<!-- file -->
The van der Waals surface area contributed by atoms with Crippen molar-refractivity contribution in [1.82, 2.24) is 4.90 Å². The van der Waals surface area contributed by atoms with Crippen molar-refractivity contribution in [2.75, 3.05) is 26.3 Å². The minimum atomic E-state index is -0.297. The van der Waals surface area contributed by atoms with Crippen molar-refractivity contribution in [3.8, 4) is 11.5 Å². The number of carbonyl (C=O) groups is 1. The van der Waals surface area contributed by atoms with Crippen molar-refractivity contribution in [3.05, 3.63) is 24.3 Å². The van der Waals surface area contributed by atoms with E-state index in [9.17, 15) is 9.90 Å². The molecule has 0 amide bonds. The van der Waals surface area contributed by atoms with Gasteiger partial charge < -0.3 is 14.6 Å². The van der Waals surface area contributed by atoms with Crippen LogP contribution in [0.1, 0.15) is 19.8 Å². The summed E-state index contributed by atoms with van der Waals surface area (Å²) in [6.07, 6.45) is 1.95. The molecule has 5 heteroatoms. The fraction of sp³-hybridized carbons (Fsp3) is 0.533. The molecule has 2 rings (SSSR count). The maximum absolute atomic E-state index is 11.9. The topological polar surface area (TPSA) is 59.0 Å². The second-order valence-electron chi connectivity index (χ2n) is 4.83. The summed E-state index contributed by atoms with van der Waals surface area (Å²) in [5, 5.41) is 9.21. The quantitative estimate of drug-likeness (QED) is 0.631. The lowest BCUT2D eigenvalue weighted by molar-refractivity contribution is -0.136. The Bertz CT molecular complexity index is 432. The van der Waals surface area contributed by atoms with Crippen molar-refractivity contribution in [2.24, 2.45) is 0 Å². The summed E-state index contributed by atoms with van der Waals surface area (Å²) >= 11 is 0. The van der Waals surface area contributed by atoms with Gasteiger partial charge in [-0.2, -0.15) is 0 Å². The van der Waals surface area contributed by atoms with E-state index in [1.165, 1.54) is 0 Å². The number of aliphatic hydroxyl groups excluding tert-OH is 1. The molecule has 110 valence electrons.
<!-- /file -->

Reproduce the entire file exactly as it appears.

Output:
The van der Waals surface area contributed by atoms with Crippen molar-refractivity contribution in [1.82, 2.24) is 4.90 Å². The van der Waals surface area contributed by atoms with Crippen molar-refractivity contribution in [2.75, 3.05) is 26.3 Å². The minimum atomic E-state index is -0.297. The van der Waals surface area contributed by atoms with Crippen molar-refractivity contribution in [3.8, 4) is 11.5 Å². The number of carbonyl (C=O) groups is 1. The van der Waals surface area contributed by atoms with Crippen molar-refractivity contribution in [3.05, 3.63) is 24.3 Å². The van der Waals surface area contributed by atoms with E-state index in [9.17, 15) is 9.90 Å². The molecule has 0 amide bonds. The van der Waals surface area contributed by atoms with Gasteiger partial charge < -0.3 is 14.6 Å². The van der Waals surface area contributed by atoms with Crippen LogP contribution in [0.1, 0.15) is 19.8 Å². The summed E-state index contributed by atoms with van der Waals surface area (Å²) in [6.07, 6.45) is 1.95. The molecule has 5 heteroatoms. The fraction of sp³-hybridized carbons (Fsp3) is 0.533. The molecule has 2 rings (SSSR count). The maximum absolute atomic E-state index is 11.9. The topological polar surface area (TPSA) is 59.0 Å². The second-order valence-electron chi connectivity index (χ2n) is 4.83. The summed E-state index contributed by atoms with van der Waals surface area (Å²) in [5, 5.41) is 9.21. The quantitative estimate of drug-likeness (QED) is 0.631. The lowest BCUT2D eigenvalue weighted by molar-refractivity contribution is -0.136. The Bertz CT molecular complexity index is 432. The van der Waals surface area contributed by atoms with Crippen molar-refractivity contribution in [2.24, 2.45) is 0 Å². The summed E-state index contributed by atoms with van der Waals surface area (Å²) >= 11 is 0. The van der Waals surface area contributed by atoms with Gasteiger partial charge in [-0.2, -0.15) is 0 Å². The van der Waals surface area contributed by atoms with E-state index in [1.165, 1.54) is 0 Å². The number of aliphatic hydroxyl groups excluding tert-OH is 1. The molecule has 110 valence electrons.